International sporting events, like the Olympic Games and FIFA World Cup, capture the attention of the world. The investment that is poured into the development of infrastructure and the construction of sports stadiums, hotels and attractions is mind-boggling. Improvements to the built environment often disrupt the inaccessible world. This investment can radically alter the landscape, making it more accessible and changing the lives of those with disabilities.
In the past 20 years, the Olympic Games have been held outside of the “First World” on only two occasions: 2008 in Beijing, China and 2014 in Sochi, Russia. Since I became a wheelchair user, I have spent a great deal of time in developing countries. Wheelchair accessibility and services for the disabled are not typically good in nations with unstable or lagging economies.
Countries selected to host an Olympiad or World Cup are sure to receive an economic “boom.” For countries like the United States, it is only a “drop in the bucket.” But, for developing nations, such a selection can have a life-changing impact on so many, especially on those who are typically marginalized by societies.
In 2010, two years before my car accident and disability, FIFA announced that Russia and Qatar would host the 2018 and 2022 World Cups. Reports of bribery abounded and, at the time, I lamented over the United States’ failed bid for the 2022 tournament. Now, as a disabled man confined to a wheelchair, I’ve had an about-face. Earlier this year, I traveled to Moscow, Russia and, more recently, to Beijing, China. Prior to hosting the Olympic Games, both cities were almost completely inaccessible.
It was not too long ago that Russian leaders denied the existence of a disabled population, declaring “There are no invalids in the U.S.S.R.!” The 2014 Sochi Olympics encouraged improvements to accessibility in public transportation, building construction, hotels and even sidewalks. The moderately accessible Moscow I visited in April 2015 would not have existed if Russia had not hosted the Olympic Games. The 2018 World Cup will build upon these advancements in accessibility, thereby opening up more of the country to the wheelchair traveler and the local population.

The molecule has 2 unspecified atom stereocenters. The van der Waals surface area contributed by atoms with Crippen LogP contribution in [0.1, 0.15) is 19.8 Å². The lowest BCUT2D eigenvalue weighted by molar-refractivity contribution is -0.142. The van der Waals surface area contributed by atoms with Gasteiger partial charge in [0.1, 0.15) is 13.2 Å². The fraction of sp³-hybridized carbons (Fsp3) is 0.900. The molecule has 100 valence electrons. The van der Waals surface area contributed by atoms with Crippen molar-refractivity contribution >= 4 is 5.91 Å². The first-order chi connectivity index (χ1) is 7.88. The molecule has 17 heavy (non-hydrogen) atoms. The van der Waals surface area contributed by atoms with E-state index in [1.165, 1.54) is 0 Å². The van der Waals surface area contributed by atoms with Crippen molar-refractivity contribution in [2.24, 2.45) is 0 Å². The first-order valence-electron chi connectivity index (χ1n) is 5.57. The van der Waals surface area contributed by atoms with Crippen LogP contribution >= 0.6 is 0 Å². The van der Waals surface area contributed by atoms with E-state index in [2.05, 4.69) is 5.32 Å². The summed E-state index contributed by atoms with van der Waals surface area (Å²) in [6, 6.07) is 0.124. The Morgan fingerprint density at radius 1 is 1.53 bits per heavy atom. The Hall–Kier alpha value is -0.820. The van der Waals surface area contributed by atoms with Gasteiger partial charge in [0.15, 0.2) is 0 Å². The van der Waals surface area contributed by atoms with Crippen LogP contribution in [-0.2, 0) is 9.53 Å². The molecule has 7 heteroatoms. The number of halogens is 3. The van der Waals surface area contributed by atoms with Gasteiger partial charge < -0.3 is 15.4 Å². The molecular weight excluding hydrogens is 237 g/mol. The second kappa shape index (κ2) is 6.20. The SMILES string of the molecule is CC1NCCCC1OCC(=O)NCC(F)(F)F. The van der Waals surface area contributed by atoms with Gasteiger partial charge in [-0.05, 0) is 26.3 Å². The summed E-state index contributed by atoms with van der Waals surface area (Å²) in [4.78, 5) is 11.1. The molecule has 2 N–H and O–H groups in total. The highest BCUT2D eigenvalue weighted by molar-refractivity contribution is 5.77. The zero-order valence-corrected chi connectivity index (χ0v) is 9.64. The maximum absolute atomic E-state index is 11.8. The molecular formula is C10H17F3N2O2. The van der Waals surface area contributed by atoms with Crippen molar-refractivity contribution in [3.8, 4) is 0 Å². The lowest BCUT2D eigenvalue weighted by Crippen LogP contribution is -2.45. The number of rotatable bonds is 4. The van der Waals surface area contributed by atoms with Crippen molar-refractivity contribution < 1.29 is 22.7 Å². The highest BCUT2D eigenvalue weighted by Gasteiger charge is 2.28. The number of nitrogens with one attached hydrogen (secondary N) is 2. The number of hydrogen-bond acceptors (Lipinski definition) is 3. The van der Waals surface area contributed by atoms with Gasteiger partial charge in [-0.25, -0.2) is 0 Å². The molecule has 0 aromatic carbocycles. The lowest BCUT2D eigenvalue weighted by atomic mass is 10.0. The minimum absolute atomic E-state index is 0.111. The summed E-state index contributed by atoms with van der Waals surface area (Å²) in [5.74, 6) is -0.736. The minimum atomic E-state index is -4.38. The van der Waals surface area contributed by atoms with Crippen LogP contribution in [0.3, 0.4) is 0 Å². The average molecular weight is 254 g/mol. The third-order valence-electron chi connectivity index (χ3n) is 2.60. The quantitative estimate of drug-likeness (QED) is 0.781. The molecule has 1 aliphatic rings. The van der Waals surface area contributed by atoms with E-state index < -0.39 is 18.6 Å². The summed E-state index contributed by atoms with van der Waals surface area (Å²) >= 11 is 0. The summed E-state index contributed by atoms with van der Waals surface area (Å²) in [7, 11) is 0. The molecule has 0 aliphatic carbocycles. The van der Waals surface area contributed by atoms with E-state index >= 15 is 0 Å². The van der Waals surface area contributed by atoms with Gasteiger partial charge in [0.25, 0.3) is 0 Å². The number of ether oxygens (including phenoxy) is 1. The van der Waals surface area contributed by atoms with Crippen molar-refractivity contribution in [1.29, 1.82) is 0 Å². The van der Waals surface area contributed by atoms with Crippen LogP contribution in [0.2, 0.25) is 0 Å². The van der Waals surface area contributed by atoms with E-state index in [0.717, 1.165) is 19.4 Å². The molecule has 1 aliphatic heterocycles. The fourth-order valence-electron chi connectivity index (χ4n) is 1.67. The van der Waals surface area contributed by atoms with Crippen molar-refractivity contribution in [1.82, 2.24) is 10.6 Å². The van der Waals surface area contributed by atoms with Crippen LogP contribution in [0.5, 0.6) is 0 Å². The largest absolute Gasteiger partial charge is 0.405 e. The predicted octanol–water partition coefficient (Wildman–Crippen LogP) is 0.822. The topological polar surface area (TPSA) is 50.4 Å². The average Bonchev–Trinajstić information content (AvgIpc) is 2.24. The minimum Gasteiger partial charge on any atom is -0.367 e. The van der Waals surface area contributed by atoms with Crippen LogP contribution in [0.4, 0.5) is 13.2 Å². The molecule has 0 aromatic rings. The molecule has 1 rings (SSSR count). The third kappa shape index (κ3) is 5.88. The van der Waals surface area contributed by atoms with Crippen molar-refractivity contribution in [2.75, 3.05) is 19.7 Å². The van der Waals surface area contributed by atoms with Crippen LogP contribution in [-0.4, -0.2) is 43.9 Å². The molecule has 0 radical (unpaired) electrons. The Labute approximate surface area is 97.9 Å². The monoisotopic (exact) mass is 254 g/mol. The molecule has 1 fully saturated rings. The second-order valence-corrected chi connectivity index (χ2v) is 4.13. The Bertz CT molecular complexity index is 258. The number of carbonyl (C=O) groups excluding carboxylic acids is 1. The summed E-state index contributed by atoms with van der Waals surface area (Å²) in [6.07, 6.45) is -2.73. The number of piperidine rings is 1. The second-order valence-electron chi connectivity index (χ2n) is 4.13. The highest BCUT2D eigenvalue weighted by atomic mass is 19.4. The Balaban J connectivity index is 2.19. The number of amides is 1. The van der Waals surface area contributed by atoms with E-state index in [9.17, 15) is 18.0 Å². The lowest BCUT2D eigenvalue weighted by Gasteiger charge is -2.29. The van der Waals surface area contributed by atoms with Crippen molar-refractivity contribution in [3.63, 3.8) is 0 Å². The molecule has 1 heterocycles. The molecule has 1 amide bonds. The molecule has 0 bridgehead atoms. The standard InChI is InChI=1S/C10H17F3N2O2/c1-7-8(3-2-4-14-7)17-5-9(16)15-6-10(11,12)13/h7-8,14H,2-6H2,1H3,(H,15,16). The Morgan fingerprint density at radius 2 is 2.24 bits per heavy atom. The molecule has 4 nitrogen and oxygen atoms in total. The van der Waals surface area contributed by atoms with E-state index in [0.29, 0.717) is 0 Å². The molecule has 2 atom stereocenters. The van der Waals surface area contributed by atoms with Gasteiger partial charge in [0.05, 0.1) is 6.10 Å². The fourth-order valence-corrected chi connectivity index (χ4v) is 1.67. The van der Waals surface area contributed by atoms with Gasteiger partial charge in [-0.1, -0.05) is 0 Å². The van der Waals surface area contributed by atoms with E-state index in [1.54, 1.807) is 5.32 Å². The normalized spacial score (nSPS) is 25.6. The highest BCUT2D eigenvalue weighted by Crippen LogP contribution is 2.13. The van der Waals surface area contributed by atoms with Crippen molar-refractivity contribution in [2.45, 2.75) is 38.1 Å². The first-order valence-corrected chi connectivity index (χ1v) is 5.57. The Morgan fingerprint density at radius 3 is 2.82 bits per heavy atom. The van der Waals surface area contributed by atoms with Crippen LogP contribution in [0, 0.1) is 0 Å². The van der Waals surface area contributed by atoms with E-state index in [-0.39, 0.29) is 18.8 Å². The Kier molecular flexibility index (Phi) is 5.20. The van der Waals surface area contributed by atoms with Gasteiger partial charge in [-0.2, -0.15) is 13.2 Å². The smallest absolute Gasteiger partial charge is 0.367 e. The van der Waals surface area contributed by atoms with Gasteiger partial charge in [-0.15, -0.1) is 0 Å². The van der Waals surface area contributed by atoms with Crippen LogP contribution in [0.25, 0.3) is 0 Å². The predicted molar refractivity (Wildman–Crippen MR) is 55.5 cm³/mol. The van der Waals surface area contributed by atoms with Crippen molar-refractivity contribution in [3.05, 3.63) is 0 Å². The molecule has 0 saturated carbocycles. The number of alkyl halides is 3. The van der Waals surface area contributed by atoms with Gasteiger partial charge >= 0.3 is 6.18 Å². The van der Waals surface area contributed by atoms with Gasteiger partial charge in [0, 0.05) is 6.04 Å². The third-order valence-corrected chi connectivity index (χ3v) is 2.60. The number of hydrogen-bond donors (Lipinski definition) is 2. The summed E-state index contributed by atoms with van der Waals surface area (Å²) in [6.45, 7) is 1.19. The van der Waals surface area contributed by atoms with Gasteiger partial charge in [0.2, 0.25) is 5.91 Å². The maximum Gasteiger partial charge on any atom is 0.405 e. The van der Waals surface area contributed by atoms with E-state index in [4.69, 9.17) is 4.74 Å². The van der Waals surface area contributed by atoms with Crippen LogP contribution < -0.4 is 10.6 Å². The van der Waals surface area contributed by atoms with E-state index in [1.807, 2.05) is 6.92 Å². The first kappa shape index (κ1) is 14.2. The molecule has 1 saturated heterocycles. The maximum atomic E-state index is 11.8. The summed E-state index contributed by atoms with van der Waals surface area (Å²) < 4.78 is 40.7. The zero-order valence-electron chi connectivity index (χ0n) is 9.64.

The United States finished second behind Qatar in voting for the 2022 World Cup. That was a good thing. America doesn’t need a World Cup to draw attention to the barriers to equal access in this country. Websites like mine point out the inequities that plague people with disabilities and prevent them from participating in their communities.
Qataris stand to benefit more from the World Cup than Americans would have. Development in Qatar is already underway, and isn’t limited to the construction of football arenas. Improvements in accessibility are being made to the public transportation system. Wheelchair accessible taxi cabs have been introduced. Curb cuts have been installed in the sidewalks. Hotels with roll-in showers are popping up throughout Doha.
America would have built a few new elevators, while Qatar is going through a renaissance in accessibility. I vote for the latter – for the development of an accessible world.
Next week, I am traveling to the island Kingdom of Bahrain in the Persian Gulf. I will also spend time in Abu Dhabi and Dubai, in the United Arab Emirates. It will be my first visit to the Middle East, and I look forward to reviewing the accessibility of those cities. Although Qatar is situated between Bahrain and the U.A.E., I won’t have time to visit on this trip, but hope to in 2016.
Where can we expect major improvements to accessibility in the future? I have pasted the announced host sites of major international sporting events here:
- 2016 Summer Olympics: Rio de Janeiro, Brazil
- 2018 Winter Olympics: Pyeongchang, South Korea
- 2018 FIFA World Cup: Kaliningrad, Kazan, Moscow, Nizhny Novgorod, Rostov-on-Don, Saint Petersburg, Samara, Saransk, Sochi, Volgograd and Yekaterinburg, Russia
- 2019 FIFA Women’s World Cup: Auxerre, Grenoble, Le Havre, Lyon, Montpellier, Nancy, Nantes, Nice, Paris, Reims, Rennes and Valenciennes, France.
- 2020 Summer Olympics: Tokyo, Japan
- 2022 Winter Olympics: Beijing, China
- 2022 FIFA World Cup: Al Khor, Al Rayyan, Al Wakrah, Doha, Lusail, Madinat ash Shamal and Umm Salal, Qatar.
Where would you most like to see major improvements to accessibility?
Are there any cities you’d like to visit, but are afraid to go to?